Keeping your child safe online

A checklist for parents and carers

As a parent you’ll probably know how important the internet is to children and young people. They use it to learn, play, socialise and express themselves in all types of creative ways. This may be through sharing photos and videos, blogging, gaming, or even developing their own apps. It is a place of amazing opportunities. The technology children use in their daily lives can seem daunting. You might worry about the risks they can face online,  such as bullying, contact from strangers, as well as the possibility of access to inappropriate or illegal content. To help them stay safe, it’s important that you understand how your child uses the internet. By following this simple checklist, you can start to protect them and decrease the risks they face:

  • I have asked my child to show me sites they use – By doing so, your child is including you in their online life and social activity. Show an interest and take note of the names of their favourite sites. You can then re-visit these when you are alone. Take your time and explore the space, find out how to set the safety features and learn how to report any issues directly to the site.
  • I have asked my child to set their profile settings to private – Social networking sites, such as Facebook, are used by children to share information, photos and just about everything they do! Encourage your child to set their privacy settings to private. They need to think about the information they post online as it could be copied and pasted anywhere, without their permission. If it got into the wrong hands, somebody may wish to use it against them or worst of all try to locate them in the real world.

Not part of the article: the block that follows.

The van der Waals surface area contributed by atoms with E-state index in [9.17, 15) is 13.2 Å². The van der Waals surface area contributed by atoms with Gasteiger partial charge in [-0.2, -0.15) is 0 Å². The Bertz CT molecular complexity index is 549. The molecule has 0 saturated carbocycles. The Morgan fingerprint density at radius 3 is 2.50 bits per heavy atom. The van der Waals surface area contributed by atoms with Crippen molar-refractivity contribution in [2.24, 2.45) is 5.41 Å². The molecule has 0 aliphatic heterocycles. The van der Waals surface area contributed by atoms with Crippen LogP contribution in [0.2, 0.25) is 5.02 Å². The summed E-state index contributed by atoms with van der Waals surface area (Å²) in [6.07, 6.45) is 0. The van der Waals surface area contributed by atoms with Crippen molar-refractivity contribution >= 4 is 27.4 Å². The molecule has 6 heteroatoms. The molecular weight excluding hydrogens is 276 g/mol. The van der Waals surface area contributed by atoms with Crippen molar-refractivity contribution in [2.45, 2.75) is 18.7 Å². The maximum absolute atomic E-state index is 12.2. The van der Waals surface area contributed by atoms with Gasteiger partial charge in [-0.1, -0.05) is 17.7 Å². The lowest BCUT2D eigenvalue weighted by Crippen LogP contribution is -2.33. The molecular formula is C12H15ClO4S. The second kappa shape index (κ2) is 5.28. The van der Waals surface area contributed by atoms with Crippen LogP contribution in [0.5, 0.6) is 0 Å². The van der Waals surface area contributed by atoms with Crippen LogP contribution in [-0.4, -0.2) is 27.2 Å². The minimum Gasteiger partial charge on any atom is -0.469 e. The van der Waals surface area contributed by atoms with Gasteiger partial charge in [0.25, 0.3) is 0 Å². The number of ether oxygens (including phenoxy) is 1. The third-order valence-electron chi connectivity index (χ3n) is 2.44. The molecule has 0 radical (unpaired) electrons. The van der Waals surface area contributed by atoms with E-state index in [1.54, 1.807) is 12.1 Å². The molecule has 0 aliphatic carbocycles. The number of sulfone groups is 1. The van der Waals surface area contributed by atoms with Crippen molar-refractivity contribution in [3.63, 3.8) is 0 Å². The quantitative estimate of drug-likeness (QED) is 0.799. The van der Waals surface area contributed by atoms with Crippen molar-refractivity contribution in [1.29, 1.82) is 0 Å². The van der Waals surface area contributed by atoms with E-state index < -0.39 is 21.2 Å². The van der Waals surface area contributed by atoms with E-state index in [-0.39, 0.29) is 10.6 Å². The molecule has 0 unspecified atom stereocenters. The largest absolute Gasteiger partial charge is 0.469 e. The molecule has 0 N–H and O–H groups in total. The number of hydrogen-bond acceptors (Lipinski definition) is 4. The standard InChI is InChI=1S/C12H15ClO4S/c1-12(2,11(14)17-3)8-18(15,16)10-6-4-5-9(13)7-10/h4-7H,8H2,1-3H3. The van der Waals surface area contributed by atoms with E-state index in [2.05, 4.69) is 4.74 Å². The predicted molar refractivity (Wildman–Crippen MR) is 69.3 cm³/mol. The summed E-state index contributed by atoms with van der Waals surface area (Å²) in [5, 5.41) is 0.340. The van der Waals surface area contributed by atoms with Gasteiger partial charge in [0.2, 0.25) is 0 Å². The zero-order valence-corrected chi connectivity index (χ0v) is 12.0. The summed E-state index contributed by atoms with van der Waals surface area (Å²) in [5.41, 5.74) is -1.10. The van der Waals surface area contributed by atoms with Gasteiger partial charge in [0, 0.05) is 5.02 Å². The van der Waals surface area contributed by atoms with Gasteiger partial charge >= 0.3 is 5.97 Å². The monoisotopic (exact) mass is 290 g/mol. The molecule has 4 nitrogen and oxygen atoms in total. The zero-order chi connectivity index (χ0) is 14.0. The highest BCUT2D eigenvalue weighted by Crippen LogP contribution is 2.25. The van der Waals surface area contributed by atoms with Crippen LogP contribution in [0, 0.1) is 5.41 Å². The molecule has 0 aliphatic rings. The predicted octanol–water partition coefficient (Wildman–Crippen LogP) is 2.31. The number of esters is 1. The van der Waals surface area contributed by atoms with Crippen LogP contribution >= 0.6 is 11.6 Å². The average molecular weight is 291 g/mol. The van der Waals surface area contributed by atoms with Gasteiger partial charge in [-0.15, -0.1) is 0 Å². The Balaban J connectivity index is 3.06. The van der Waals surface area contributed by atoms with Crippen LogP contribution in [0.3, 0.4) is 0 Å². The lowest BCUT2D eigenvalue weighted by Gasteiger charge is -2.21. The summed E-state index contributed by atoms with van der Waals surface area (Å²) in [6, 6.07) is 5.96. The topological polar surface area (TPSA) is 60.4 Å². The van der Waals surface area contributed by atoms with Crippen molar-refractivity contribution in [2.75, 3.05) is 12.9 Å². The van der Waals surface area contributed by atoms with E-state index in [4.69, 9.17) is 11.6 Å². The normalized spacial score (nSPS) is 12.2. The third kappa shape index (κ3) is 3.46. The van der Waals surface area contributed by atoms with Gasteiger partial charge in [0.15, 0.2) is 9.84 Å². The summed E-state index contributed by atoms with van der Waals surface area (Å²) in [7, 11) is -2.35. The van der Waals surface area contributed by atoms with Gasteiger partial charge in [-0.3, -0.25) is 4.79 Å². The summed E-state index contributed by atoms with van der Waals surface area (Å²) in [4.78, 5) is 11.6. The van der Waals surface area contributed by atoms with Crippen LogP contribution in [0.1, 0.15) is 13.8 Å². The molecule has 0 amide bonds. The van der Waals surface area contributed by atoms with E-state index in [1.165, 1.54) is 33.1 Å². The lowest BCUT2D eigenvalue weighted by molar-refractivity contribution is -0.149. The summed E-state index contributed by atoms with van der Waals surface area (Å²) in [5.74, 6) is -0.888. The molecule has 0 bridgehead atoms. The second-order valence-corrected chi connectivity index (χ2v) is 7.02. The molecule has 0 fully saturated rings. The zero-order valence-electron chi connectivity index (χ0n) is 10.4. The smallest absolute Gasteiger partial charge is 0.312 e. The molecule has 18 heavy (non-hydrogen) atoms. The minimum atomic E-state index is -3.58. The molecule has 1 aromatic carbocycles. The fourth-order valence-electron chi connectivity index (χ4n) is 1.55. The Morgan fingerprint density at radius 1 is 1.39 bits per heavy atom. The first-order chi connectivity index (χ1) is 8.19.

• I have asked my child about their online friends – We know that people lie online about who they are and may create fake identities. It is very important children understand this. Whether they are visiting a social network or a gaming site, the safety messages are the same. Children and young people must never give out personal information and only be “friends” with people they know and trust in the real world.
  • I have set appropriate parental controls on my child’s computer, mobile and games console – Filters on computers and mobiles can prevent your child from viewing inappropriate and possibly illegal content. You can activate and change levels depending on your child’s age and abilities. You can also set time restrictions for using the internet or games. They can be free and easy to install. Call your service provider who will be happy to assist or visit CEOP’s parents' site for further information. Explain to your child why you are setting parental controls when you talk to them about their internet use.